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Missionary protection of Māori cartoon


This cartoon from the Taranaki Punch, 21 November 1860, shows a missionary protecting a Māori man from being shot by a soldier. The caption reads, 'Perchance it was his hand, That burned down thy cot, But, savage, here I stand, Thy gun shall harm him not.'

Some settlers became angry with what they saw as missionary support for Māori in the war. The prominent Anglican missionary at Ōtaki, Octavius Hadfield, had publicly criticised the Governor for abusing his power in waging war in Taranaki. He believed that Wiremu Kīngi was justified in resisting the Crown over the Waitara purchase. Hadfield made a direct and public appeal for justice to the Duke of Newcastle, colonial secretary, with three pamphlets published in London in 1860 and 1861. Some clergy were concerned at the 'intemperate unwise language' used by Hadfield. Many settlers regarded his actions as bordering on treason, especially when his influence was recognised in the petition of 30 March 1860 of Ōtaki Maori to Queen Victoria for the recall of the governor. Hadfield defended his stand at the bar of the House of Representatives on 14 August 1860.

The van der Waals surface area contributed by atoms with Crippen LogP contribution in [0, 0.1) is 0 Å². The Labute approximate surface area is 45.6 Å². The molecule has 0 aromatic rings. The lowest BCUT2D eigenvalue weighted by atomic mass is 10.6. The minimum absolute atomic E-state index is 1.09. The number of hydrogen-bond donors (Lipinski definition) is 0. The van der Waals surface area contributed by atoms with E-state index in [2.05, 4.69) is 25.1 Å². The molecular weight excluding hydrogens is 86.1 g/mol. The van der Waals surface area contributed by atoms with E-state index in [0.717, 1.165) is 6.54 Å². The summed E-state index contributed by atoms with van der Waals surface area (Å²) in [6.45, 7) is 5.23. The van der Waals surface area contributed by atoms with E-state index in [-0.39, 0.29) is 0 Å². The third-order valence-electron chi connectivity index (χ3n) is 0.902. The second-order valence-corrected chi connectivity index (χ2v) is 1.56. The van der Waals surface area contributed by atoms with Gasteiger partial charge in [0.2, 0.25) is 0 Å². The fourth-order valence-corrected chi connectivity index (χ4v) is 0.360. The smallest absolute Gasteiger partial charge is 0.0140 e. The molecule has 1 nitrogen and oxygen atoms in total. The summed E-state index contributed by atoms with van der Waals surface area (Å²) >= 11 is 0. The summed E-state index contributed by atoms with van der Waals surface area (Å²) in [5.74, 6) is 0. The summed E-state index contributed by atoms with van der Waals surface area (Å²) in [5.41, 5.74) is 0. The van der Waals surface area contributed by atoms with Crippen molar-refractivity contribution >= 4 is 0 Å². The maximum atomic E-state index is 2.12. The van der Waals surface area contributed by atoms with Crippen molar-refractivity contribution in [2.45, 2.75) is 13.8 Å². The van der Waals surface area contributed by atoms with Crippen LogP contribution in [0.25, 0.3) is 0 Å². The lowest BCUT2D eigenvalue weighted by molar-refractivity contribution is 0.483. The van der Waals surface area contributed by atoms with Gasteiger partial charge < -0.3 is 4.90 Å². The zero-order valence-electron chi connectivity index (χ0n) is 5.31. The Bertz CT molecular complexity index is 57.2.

George Selwyn, Bishop of New Zealand, was also openly critical of the decision to go to war. In 1855 Selwyn had been asked by Governor Thomas Gore Browne to help mediate in the Puketapu feud. While in the province he rebuked local settlers 'for their covetous greed for Māori land'. This sermon was furiously attacked in the local press. Selwyn responded that he spoke what he saw as the truth and was prepared to suffer for this. As conflict spread in the 1860s Selwyn was close to despair. War was a major setback to his hopes for 'a just and equal society'. He continued to defend the Treaty of Waitangi and condemned the policy of land confiscation in the wake of the wars as a 'fatal mistake'.


Puke Ariki, New Plymouth
Accession Number: ARC2002-538
Artist: Garland William Woon
Publication: Taranaki Punch, 1860-61
Permission of Puke Ariki must be obtained before any reuse of this image.

How to cite this page

Missionary protection of Māori cartoon, URL:, (Manatū Taonga — Ministry for Culture and Heritage), updated